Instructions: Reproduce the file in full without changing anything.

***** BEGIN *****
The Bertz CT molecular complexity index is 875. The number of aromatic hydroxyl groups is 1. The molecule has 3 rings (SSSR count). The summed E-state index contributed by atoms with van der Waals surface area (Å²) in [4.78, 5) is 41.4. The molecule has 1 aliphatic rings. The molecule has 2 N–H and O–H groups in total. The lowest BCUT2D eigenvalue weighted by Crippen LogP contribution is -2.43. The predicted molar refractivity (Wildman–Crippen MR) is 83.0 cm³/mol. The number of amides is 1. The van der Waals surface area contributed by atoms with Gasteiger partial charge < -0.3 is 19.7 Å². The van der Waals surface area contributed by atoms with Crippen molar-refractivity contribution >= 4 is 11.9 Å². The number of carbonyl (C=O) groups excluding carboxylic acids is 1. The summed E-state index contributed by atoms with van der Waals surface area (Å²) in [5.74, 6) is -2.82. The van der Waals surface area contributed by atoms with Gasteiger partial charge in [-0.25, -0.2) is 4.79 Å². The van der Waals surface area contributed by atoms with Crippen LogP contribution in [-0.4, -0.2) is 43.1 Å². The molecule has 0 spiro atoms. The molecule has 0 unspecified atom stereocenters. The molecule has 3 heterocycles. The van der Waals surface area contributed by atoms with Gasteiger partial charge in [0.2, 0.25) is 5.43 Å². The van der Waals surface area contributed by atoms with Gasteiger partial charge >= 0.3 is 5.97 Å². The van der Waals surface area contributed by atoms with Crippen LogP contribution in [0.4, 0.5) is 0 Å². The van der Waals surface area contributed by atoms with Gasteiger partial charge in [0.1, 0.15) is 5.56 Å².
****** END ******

The Bertz CT molecular complexity index is 875. The number of aromatic hydroxyl groups is 1. The molecule has 3 rings (SSSR count). The summed E-state index contributed by atoms with van der Waals surface area (Å²) in [4.78, 5) is 41.4. The molecule has 1 aliphatic rings. The molecule has 2 N–H and O–H groups in total. The lowest BCUT2D eigenvalue weighted by Crippen LogP contribution is -2.43. The predicted molar refractivity (Wildman–Crippen MR) is 83.0 cm³/mol. The number of amides is 1. The van der Waals surface area contributed by atoms with Gasteiger partial charge < -0.3 is 19.7 Å². The van der Waals surface area contributed by atoms with Crippen molar-refractivity contribution >= 4 is 11.9 Å². The number of carbonyl (C=O) groups excluding carboxylic acids is 1. The summed E-state index contributed by atoms with van der Waals surface area (Å²) in [5.74, 6) is -2.82. The van der Waals surface area contributed by atoms with Gasteiger partial charge in [-0.25, -0.2) is 4.79 Å². The van der Waals surface area contributed by atoms with Crippen LogP contribution in [-0.4, -0.2) is 43.1 Å². The molecule has 0 spiro atoms. The molecule has 0 unspecified atom stereocenters. The molecule has 3 heterocycles. The van der Waals surface area contributed by atoms with Gasteiger partial charge in [0.2, 0.25) is 5.43 Å². The van der Waals surface area contributed by atoms with Gasteiger partial charge >= 0.3 is 5.97 Å². The van der Waals surface area contributed by atoms with Crippen LogP contribution in [0.4, 0.5) is 0 Å². The van der Waals surface area contributed by atoms with Gasteiger partial charge in [0.1, 0.15) is 5.56 Å².